Poetry, melancholy, Nordic mists and Chinese tea, in a dry, dystopian landscape
Finnish author Emmi Itäranta astonishingly wrote her first novel, a delicate, dystopian Sci-Fi outing, simultaneously in Finnish and English. Born in Finland the author is resident in the UK. Memory of Water won one Finnish literary prize and was nominated for another.
We are beyond ‘The Twilight century’ (our own) Mankind’s wasteful, indifferent attitudes to its own species and to the planet we share with other species, has resulted in the climate changes from which there is no real return. There has been the melting of the icecaps, the warming of the planet, and most of the landlocked freshwater has gone. Much of the land is given over to huge landfill containing the unrecycleable wastes of this century and the one before – plastics, electronics, consumer junk, which there is no longer the power to use.
Potable water comes, strictly quota controlled, from desalination plants. Hoarding, iillegally tapping into this water supply, and possessing more water than the agreed quota is a capital offence.
China has become the dominant world power, ‘New Qian’. World culture is now Chinese culture, and the world is a Chinese empire
Set in ‘the Scandinavian Union’, Memory of Water’s narrator and protagonist is 17 year old Noria. She is the daughter of a tea master, himself part of a long lineage of tea-masters:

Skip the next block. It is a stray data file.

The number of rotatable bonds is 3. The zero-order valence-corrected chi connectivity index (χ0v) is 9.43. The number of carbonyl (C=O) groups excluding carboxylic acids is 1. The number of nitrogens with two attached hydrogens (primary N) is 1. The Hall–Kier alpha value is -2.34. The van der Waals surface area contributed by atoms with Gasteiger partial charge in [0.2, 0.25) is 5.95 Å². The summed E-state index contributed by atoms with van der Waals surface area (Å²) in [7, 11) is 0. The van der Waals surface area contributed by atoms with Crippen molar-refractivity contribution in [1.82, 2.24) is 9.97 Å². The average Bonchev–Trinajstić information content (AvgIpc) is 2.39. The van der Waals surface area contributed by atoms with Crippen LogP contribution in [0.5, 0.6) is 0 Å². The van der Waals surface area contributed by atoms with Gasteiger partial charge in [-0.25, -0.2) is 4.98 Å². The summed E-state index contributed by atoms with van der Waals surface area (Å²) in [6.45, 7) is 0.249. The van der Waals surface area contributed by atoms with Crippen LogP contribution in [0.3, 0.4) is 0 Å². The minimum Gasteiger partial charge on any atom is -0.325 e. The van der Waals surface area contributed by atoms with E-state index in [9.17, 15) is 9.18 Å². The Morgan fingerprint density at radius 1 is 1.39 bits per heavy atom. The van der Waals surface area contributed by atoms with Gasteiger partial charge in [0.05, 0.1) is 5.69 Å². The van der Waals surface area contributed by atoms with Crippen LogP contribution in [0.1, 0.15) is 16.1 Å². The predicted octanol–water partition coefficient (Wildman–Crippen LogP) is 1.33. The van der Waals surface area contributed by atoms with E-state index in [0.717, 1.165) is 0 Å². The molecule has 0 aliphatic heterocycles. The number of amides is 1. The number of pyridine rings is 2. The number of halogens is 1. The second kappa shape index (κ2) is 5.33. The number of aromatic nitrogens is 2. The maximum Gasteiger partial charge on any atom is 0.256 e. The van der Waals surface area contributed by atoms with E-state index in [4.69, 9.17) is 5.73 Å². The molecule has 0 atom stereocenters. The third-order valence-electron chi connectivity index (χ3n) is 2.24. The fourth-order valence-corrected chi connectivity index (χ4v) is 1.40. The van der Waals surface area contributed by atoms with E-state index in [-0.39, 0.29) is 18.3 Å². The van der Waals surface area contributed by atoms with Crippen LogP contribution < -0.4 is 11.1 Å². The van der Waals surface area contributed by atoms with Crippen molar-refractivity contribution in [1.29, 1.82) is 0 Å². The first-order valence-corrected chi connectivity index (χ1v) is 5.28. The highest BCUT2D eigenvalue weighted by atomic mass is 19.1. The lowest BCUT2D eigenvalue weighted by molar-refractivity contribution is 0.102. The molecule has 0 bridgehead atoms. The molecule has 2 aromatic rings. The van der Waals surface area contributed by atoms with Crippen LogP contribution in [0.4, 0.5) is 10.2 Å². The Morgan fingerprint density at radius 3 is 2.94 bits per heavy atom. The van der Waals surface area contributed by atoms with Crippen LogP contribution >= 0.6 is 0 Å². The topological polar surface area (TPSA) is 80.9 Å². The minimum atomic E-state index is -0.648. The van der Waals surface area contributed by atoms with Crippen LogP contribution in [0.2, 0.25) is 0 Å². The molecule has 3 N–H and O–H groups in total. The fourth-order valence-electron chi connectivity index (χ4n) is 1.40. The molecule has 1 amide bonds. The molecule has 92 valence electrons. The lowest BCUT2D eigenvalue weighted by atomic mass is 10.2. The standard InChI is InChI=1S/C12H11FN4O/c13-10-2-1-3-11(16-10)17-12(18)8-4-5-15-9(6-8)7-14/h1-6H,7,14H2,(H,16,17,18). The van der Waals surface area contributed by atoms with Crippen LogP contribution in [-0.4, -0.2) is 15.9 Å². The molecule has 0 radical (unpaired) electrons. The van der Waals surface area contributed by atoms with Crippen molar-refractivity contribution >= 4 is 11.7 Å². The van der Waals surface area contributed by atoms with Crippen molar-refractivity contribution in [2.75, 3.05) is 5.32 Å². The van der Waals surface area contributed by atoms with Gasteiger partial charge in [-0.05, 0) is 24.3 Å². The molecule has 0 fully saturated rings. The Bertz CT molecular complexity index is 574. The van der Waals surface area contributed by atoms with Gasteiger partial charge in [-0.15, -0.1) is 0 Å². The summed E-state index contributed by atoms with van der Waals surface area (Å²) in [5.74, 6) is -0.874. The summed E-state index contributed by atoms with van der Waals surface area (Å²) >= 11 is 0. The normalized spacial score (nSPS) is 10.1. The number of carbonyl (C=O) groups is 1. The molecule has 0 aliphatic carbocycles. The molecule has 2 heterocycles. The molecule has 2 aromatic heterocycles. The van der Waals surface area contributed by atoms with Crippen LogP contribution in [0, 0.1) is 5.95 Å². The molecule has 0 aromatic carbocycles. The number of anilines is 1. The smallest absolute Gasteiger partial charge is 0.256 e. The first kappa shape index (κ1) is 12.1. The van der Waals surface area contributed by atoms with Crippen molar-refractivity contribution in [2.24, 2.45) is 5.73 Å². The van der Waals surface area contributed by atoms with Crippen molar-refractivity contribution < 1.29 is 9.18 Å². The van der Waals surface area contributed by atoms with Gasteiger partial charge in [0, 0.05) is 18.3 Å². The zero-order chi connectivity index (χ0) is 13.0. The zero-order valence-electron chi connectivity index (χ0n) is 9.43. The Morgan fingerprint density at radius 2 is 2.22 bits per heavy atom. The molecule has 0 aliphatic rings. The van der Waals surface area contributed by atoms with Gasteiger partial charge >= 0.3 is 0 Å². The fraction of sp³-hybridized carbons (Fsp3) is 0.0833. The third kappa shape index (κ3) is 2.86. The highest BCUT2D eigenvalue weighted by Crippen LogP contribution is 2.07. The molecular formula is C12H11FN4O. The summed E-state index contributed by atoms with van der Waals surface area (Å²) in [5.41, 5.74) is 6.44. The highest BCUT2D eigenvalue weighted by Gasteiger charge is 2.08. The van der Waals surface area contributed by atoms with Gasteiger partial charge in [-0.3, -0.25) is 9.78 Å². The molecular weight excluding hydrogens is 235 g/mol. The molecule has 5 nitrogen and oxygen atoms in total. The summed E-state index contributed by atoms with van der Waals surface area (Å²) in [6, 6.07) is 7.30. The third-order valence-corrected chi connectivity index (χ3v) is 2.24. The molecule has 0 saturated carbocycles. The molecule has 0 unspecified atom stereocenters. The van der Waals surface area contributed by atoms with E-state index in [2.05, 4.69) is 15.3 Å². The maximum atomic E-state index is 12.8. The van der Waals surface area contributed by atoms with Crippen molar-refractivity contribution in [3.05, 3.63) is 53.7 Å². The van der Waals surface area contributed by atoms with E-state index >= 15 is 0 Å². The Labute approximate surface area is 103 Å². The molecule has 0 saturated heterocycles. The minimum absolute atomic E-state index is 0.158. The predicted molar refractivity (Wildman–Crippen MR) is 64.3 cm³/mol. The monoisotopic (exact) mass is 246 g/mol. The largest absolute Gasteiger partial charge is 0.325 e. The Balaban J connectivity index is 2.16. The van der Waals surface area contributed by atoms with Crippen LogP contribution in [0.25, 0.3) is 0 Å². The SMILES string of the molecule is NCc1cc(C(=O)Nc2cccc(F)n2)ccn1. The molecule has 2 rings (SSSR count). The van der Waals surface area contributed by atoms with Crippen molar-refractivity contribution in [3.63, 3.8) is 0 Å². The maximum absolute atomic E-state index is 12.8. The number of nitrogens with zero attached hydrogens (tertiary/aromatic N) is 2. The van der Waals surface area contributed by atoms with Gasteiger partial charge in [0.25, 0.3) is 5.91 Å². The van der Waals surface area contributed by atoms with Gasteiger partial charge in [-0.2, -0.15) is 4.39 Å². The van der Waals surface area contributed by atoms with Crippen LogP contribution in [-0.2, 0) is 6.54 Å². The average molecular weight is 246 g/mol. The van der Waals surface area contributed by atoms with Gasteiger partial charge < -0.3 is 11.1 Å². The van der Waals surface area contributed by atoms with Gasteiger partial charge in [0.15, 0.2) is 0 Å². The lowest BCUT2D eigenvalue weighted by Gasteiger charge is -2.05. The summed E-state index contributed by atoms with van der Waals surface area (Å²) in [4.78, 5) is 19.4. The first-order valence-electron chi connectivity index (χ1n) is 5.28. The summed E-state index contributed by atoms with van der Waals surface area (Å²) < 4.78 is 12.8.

Tea-masters are the watchers of water, but first and foremost we are its servants
In some sense, Noria’s lineage makes her a traditionalist, and an observer and adherent to older duties and customs than those imposed by political decree. The tradition is one of interior discipline and reflection
Noria and her childhood friend Sanja, a skilful inventor and repairer of those long ago obsolete pieces of junk found in landfill from ‘The Twilight Century’ become in some sense, unwittingly, unwillingly, the guardians of human, peer, connection, set against the hierarchical connections of dictatorship and its apparatchiks.
I was fascinated by way this story was told, the creation of the world, and the often quiet, lyrical language. Characterisation was excellent, and Noria and Sanja, their friendship and its challenges, beautifully handled
Past-world tea masters knew stories that have mostly been forgotten………………….The story tells that water has a consciousness, that it carries in its memory everything that’s ever happened in this world, from the time before humans until this moment, which draws itself in its memory even as it passes. Water understands the movements of the world, it knows when it is sought and where it is needed…………Not everything in the world belongs to people. Tea and water do not belong to tea masters, but tea masters belong to tea and water
Itäranta’s interest in sci-fi and dystopian literature is impeccably on the side of reflective, imaginative thinking, and geopolitical awareness, rather than blazing light-sabres and intergalactic derring-do. Writers and books she recommends as her inspirers or books to inspire others include Ursula K Le Guin, Margaret Atwood’s The Handmaid’s Tale, Ray Bradbury’s Fahrenheit 451 and George Orwell’s 1984.
I received this as a review copy from Amazon Vine UK